How We Smell


The olfactory system is a pretty amazing piece of machinery.  According to current research, the human nose can theoretically distinguish about 1 trillion different scents.  Sounds pretty impressive, but how do we get it done.


Olfaction, like taste, is one of the chemical senses. Due to the volatile nature of odorant molecules, we are able to smell something when our olfactory system comes into physical contact with a molecule in the air. When an air current sweeps an odorant up through the nostrils, the molecules hit the olfactory epithelium which occupies only about one square inch of the superior portion of the nasal cavity. Mucus secreted by the olfactory gland coats the epithelium's surface and helps dissolve the odorant molecules.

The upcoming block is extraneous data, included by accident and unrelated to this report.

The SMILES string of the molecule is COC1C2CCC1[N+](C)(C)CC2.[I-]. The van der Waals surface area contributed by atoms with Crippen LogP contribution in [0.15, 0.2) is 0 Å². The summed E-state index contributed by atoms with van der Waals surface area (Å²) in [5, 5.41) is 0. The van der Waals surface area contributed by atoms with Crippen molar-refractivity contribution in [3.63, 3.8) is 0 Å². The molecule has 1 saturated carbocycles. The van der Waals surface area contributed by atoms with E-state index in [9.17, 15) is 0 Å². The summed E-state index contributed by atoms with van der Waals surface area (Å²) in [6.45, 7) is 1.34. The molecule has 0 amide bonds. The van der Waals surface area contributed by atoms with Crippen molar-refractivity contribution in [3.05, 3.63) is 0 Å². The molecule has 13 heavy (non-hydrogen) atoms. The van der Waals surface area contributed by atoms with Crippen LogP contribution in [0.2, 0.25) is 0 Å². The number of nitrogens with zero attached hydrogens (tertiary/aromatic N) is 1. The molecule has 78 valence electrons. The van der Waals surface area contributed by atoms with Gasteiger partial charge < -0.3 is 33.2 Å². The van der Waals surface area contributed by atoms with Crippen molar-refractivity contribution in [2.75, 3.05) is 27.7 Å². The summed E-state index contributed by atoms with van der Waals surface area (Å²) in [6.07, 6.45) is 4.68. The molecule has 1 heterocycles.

Olfactory receptor cells are neurons with knob shaped tips, called dendrites. When an odorant stimulates a receptor cell, the cell sends an electrical impulse through the axon at its base and into the olfactory bulb. Since there are many more odors than there are receptor cells (only about 400), it is the combination of receptor cells which respond to any aroma which allows us to distinguish one scent from another.